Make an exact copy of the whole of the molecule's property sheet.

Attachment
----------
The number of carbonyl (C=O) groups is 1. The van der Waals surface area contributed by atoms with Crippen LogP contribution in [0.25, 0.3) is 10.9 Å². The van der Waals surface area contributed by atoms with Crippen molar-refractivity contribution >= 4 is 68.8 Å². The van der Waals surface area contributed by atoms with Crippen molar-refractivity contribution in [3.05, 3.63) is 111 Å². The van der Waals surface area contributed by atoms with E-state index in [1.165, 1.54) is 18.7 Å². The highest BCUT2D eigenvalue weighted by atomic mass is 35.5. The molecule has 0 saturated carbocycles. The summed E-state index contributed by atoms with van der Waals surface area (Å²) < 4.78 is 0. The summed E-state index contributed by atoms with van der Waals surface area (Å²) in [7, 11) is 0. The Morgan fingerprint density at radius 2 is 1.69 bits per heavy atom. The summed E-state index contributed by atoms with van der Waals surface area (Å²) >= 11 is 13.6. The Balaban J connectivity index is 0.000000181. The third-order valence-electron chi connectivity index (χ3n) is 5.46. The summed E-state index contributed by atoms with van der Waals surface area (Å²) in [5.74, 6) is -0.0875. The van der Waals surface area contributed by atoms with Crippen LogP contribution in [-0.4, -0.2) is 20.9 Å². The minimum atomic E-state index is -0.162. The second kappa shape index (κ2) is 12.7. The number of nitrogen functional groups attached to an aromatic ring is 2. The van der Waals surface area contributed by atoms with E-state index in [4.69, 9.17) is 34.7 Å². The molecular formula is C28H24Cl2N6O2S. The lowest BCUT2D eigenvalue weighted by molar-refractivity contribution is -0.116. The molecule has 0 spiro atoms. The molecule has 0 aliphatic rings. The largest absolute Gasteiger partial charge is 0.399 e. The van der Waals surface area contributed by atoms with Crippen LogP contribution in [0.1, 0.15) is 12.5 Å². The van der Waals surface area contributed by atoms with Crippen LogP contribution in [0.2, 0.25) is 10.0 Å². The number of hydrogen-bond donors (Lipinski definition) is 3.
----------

The number of carbonyl (C=O) groups is 1. The van der Waals surface area contributed by atoms with Crippen LogP contribution in [0.25, 0.3) is 10.9 Å². The van der Waals surface area contributed by atoms with Crippen molar-refractivity contribution >= 4 is 68.8 Å². The van der Waals surface area contributed by atoms with Crippen molar-refractivity contribution in [3.05, 3.63) is 111 Å². The van der Waals surface area contributed by atoms with E-state index in [1.165, 1.54) is 18.7 Å². The highest BCUT2D eigenvalue weighted by atomic mass is 35.5. The molecule has 0 saturated carbocycles. The summed E-state index contributed by atoms with van der Waals surface area (Å²) < 4.78 is 0. The summed E-state index contributed by atoms with van der Waals surface area (Å²) in [7, 11) is 0. The Morgan fingerprint density at radius 2 is 1.69 bits per heavy atom. The summed E-state index contributed by atoms with van der Waals surface area (Å²) >= 11 is 13.6. The Balaban J connectivity index is 0.000000181. The third-order valence-electron chi connectivity index (χ3n) is 5.46. The summed E-state index contributed by atoms with van der Waals surface area (Å²) in [5.74, 6) is -0.0875. The van der Waals surface area contributed by atoms with Crippen LogP contribution in [-0.4, -0.2) is 20.9 Å². The minimum atomic E-state index is -0.162. The second kappa shape index (κ2) is 12.7. The number of nitrogen functional groups attached to an aromatic ring is 2. The van der Waals surface area contributed by atoms with E-state index in [4.69, 9.17) is 34.7 Å². The molecular formula is C28H24Cl2N6O2S. The lowest BCUT2D eigenvalue weighted by molar-refractivity contribution is -0.116. The molecule has 0 spiro atoms. The molecule has 0 aliphatic rings. The largest absolute Gasteiger partial charge is 0.399 e. The van der Waals surface area contributed by atoms with Crippen LogP contribution in [0.1, 0.15) is 12.5 Å². The van der Waals surface area contributed by atoms with Crippen LogP contribution in [0.2, 0.25) is 10.0 Å². The number of hydrogen-bond donors (Lipinski definition) is 3.